Spurred by Modi’s interest, the archaeologists have excavated a large stupa; a Buddha head; 58 votive stupas; 65 rock shelters; an assembly hall; 22 brick platforms; habitational mounds; check dams; and other structural evidence pointing to Buddhism’s spread in the region.

While some scholars believe the spurt in excavation activities is tied to Modi’s geopolitics and zeal to placate India’s neo-Buddhists, others think he simply wants to boost tourism in his hometown.

Northern Gujarat has long been an important Buddhist center, according to the accounts of Hiuen Tsang, a seventh-century Chinese traveler and scholar who visited many sacred sites to understand Indian Buddhism practices here.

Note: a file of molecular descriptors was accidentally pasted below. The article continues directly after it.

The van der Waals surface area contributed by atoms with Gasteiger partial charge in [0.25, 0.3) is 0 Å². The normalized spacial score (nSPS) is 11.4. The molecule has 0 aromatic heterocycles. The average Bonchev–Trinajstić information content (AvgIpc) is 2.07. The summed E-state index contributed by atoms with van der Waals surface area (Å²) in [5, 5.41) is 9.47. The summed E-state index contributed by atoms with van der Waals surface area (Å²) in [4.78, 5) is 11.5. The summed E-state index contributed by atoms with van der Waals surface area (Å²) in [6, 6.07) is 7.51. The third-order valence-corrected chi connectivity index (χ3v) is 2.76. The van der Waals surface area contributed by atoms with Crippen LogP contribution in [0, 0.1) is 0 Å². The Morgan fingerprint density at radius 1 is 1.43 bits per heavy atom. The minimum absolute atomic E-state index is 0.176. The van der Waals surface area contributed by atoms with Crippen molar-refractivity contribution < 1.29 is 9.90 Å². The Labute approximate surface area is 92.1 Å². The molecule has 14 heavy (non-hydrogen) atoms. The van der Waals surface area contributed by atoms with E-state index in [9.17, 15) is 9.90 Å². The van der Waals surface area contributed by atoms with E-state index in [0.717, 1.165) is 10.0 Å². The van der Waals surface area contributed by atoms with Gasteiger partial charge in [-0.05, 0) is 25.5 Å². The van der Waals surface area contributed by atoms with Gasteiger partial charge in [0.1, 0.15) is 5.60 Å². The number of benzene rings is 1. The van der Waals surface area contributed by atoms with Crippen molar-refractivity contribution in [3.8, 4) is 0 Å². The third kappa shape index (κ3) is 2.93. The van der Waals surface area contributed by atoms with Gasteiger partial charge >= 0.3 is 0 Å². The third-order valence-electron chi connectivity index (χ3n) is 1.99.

Tsang mentioned 1,000 monks of the Hinayana sect of Buddhism along with 10 monasteries flourishing in a place Tsang called “Onan To Pu Lo,” which modern scholars believe is Anandpur — the ancient name of Vadnagar.

In 1962, archaeologists at Gujarat’s Maharaja Sayajirao University of Baroda excavated a stupa in Devni Mori, a village near Vadnagar, where 27 terra cotta images of the Buddha were discovered. Two relic caskets at the site — one of which is believed to contain the bodily remains of the Buddha — were also unearthed and drew global attention.

Despite international fervor around Devni Mori, excavation efforts carried on sporadically for decades. Then, in 2008, archaeologists excavated a 1,200-square-meter Buddhist monastery complex in Vadnagar, dating back to A.D. 1. Led by Gujarat state archaeologist Y.S. Rawat, the team also discovered 8,000 related artifacts at the site, such as seals, crucibles, shell bangles, beads, terra cotta objects, semiprecious stones and coins.